Guitarists are always looking to add to their musical toolbox! One of the most sought-after tools is definitely the percussive acoustic style. In this fun series, Mark Kroos gives us four grooves to work with and all of the tips and tricks needed to ease our frustrations when tackling these techniques. After completing this course we'll be mastering these percussive grooves in no time!
Mark Kroos introduces us to the 'Percussive Fingerstyle Practice Plan'!
Let's grab our guitars as Mark starts us off with our first groove in this series, where he breaks down DADGAD tuning and the bassline and backbeat of this groove.
Alright, now that we have the bassline and backbeat of this groove under our fingers, let's practice with some repetitions!
Time to get the melody of this groove under our fingertips!
For this practice session, we are going to stick with just focusing on the melody as we practice this part of the groove at multiple tempos!
Mark gives us some tips and tricks as we put all the pieces of this groove together!
Now that we have the complete groove under our fingers, let's practice it at multiple tempos!
Moving on, Mark breaks down the open D tuning we will be playing in and then takes us slowly through the bassline and backbeat of this groove.
Let's get that bassline and backbeat ingrained in our muscle memory by practicing it at various tempos!
Mark helps guide us with some tips and tricks on how to tackle the natural harmonics found in this melody of this groove.
Let's practice the melody we just learned at three different tempos.
Now that we have both parts under our fingers, let's line them up to see how they flow together.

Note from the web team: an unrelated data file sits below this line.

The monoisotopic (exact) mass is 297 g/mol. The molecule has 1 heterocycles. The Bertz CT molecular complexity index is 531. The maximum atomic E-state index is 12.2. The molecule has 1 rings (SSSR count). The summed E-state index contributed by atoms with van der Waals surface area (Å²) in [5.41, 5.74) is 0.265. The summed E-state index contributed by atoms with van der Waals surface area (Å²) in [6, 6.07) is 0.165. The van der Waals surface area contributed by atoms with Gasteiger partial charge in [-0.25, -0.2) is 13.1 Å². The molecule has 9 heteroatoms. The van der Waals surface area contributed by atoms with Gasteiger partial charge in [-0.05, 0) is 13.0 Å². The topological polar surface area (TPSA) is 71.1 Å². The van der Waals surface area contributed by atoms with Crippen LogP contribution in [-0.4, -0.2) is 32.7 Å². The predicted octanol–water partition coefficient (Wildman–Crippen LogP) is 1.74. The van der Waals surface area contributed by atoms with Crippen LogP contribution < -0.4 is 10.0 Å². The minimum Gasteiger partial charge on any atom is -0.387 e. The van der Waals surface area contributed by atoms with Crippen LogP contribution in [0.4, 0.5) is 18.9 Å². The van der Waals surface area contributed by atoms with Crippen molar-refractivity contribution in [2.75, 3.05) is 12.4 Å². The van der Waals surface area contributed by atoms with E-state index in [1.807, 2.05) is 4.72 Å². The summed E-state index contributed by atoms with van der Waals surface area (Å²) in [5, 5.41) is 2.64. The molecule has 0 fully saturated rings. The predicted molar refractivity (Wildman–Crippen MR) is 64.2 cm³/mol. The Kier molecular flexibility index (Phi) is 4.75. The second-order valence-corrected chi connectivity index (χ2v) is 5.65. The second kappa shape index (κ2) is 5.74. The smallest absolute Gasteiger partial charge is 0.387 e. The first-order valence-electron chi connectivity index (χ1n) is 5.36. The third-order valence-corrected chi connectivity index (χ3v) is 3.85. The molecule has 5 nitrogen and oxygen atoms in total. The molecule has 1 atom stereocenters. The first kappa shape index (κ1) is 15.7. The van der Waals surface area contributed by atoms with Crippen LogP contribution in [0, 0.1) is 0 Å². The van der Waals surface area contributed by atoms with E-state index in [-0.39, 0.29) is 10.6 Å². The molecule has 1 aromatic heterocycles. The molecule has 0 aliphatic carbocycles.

Time to get that full groove down by practicing it with some practice repetitions!
In this lesson, Mark focuses on playing solely with the left hand for this groove, as we will be keeping a drum-like beat on the guitar with our right hand.
Let's commit these skills to muscle memory by practicing this melody at various tempos.
Here, we focus on our right hand by playing the body percussion on the guitar for this groove as Mark gives us some insight on what kind of percussive sounds we can generate on different parts of the guitar.
Now let's practice with just that right hand while keeping our percussive beat at various tempos.
Now that we have those two parts under our fingers let's put them together to complete this groove.
Let's practice this complete groove at different tempos!
Mark incorporates some harp harmonics along with fretting for the final groove of the series!
For this practice, we focus on getting the backbeat, the bass notes, and the harp harmonics under our fingers by playing them at different tempos.
Here, we'll incorporate a left-hand 16th-note figure with some hammer-ons and pull-offs.
Time to practice our left-hand exercise to get it burned into our muscle memory for this groove!
Now we'll combine the left-hand and right-hand parts of this groove. Here, Mark breaks it down for us slowly so we can see how these two parts work together.
Now let's close out the series and practice this final groove at different tempos!
Been jamming for a while and looking to spice up your rock playing? Mark Kroos invites you to get these 30 show-stopping rock licks under your fingers! He'll guide you through a host of useful techniques and tools to help enhance your playing over an army of scales and arpeggios that perhaps you've never played before to help create a more versatile and complete rocker!